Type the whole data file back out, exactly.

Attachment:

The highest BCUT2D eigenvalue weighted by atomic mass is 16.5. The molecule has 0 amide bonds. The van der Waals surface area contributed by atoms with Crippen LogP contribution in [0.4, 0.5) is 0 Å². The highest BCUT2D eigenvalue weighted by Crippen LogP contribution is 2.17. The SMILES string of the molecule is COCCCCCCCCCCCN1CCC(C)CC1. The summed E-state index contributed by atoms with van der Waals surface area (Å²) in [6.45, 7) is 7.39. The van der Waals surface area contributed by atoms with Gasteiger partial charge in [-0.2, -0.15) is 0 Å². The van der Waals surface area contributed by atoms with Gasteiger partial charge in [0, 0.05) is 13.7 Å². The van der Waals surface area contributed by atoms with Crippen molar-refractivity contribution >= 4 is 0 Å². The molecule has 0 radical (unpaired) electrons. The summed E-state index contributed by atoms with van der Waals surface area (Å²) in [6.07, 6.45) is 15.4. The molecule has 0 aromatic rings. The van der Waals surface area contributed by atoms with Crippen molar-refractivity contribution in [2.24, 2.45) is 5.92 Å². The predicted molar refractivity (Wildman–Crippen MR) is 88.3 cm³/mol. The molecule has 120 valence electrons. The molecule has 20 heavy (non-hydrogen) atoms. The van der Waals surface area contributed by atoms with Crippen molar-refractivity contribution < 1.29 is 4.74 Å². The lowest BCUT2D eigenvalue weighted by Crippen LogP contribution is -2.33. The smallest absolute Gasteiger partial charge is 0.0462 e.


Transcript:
The highest BCUT2D eigenvalue weighted by atomic mass is 16.5. The molecule has 0 amide bonds. The van der Waals surface area contributed by atoms with Crippen LogP contribution in [0.4, 0.5) is 0 Å². The highest BCUT2D eigenvalue weighted by Crippen LogP contribution is 2.17. The SMILES string of the molecule is COCCCCCCCCCCCN1CCC(C)CC1. The summed E-state index contributed by atoms with van der Waals surface area (Å²) in [6.45, 7) is 7.39. The van der Waals surface area contributed by atoms with Gasteiger partial charge in [-0.2, -0.15) is 0 Å². The van der Waals surface area contributed by atoms with Gasteiger partial charge in [0, 0.05) is 13.7 Å². The van der Waals surface area contributed by atoms with Crippen molar-refractivity contribution >= 4 is 0 Å². The molecule has 0 radical (unpaired) electrons. The summed E-state index contributed by atoms with van der Waals surface area (Å²) in [6.07, 6.45) is 15.4. The molecule has 0 aromatic rings. The van der Waals surface area contributed by atoms with Crippen molar-refractivity contribution in [2.24, 2.45) is 5.92 Å². The predicted molar refractivity (Wildman–Crippen MR) is 88.3 cm³/mol. The molecule has 120 valence electrons. The molecule has 20 heavy (non-hydrogen) atoms. The van der Waals surface area contributed by atoms with Crippen molar-refractivity contribution < 1.29 is 4.74 Å². The lowest BCUT2D eigenvalue weighted by Crippen LogP contribution is -2.33. The smallest absolute Gasteiger partial charge is 0.0462 e.